Holding on to every piece of information paralyzes you. You wouldn’t be able to act in a world of constant uncertainty and change. Unfortunately, this evolved tendency towards forgetting works against you when you want to transfer something into long-term memory.
You need a method to bypass this automatic forgetfulness, and selectively remember information that matters to you.
Passive vs. Active Reading
When you are reading a book, you probably don’t scan or skim as much. You may slow down at points where the information is dense.
You end up paying more attention than you would when reading a magazine or instruction manual.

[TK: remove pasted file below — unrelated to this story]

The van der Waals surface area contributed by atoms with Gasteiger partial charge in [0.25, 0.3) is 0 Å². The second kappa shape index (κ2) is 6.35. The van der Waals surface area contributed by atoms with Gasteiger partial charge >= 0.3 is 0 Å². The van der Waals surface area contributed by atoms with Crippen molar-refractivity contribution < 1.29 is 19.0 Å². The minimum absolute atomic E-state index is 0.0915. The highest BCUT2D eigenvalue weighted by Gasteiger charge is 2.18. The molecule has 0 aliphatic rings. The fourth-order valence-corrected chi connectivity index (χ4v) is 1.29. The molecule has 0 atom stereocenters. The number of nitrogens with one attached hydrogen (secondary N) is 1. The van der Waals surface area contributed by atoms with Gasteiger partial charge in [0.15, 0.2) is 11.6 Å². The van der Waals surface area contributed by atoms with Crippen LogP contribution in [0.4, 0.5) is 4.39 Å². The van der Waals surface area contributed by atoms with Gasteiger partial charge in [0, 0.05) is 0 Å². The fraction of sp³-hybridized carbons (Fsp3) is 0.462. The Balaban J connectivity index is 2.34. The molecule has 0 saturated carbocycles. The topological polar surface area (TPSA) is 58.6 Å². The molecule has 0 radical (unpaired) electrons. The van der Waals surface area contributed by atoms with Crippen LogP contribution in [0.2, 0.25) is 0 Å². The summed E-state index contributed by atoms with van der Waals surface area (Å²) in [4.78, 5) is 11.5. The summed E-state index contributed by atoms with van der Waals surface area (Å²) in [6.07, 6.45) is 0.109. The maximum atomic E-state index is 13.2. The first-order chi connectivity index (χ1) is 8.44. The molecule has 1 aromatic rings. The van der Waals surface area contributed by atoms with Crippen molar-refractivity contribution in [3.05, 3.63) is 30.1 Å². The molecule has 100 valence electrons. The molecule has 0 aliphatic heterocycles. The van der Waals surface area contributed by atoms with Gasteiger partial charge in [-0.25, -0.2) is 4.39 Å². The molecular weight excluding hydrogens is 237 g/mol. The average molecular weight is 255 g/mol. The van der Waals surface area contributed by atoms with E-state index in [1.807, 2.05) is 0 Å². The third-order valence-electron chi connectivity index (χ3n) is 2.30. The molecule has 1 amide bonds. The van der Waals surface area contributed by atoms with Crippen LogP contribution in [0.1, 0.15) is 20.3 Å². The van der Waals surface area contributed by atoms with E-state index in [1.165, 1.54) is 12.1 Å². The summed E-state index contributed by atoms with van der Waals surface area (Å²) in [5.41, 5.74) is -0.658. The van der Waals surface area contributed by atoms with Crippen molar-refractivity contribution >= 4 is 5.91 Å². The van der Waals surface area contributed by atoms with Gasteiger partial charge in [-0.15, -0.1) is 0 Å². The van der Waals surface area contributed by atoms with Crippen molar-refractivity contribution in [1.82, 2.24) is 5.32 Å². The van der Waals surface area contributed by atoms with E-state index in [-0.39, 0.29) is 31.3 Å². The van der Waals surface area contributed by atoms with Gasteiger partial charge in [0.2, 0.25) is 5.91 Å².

We can call this type of reading focused reading.
This is the type of reading that is most prevalent today. Focused reading is fine if your goal is to read for pleasure. But, there is a much better way to remember what you read.
Even during focused reading, your limited working memory prevents you from retaining concepts and details.
This is because focused reading can still be passive reading.
In passive reading mode, you aren’t interacting with the book. The ideas flow in one direction: from the author, to you. You aren’t doing the work, because the author already has.
If you sit in on a lecture, you may be enthralled by the speaker’s oratorical skills and mastery of the material, but you probably won’t be able to recall more than 10% of what they said after one week.
The same is true for reading.
Here’s a graph that shows how quickly we forget new information:
As you can see, remembering is an uphill battle.
Luckily, there is a solution: active reading. It is essential for improving retention and comprehension.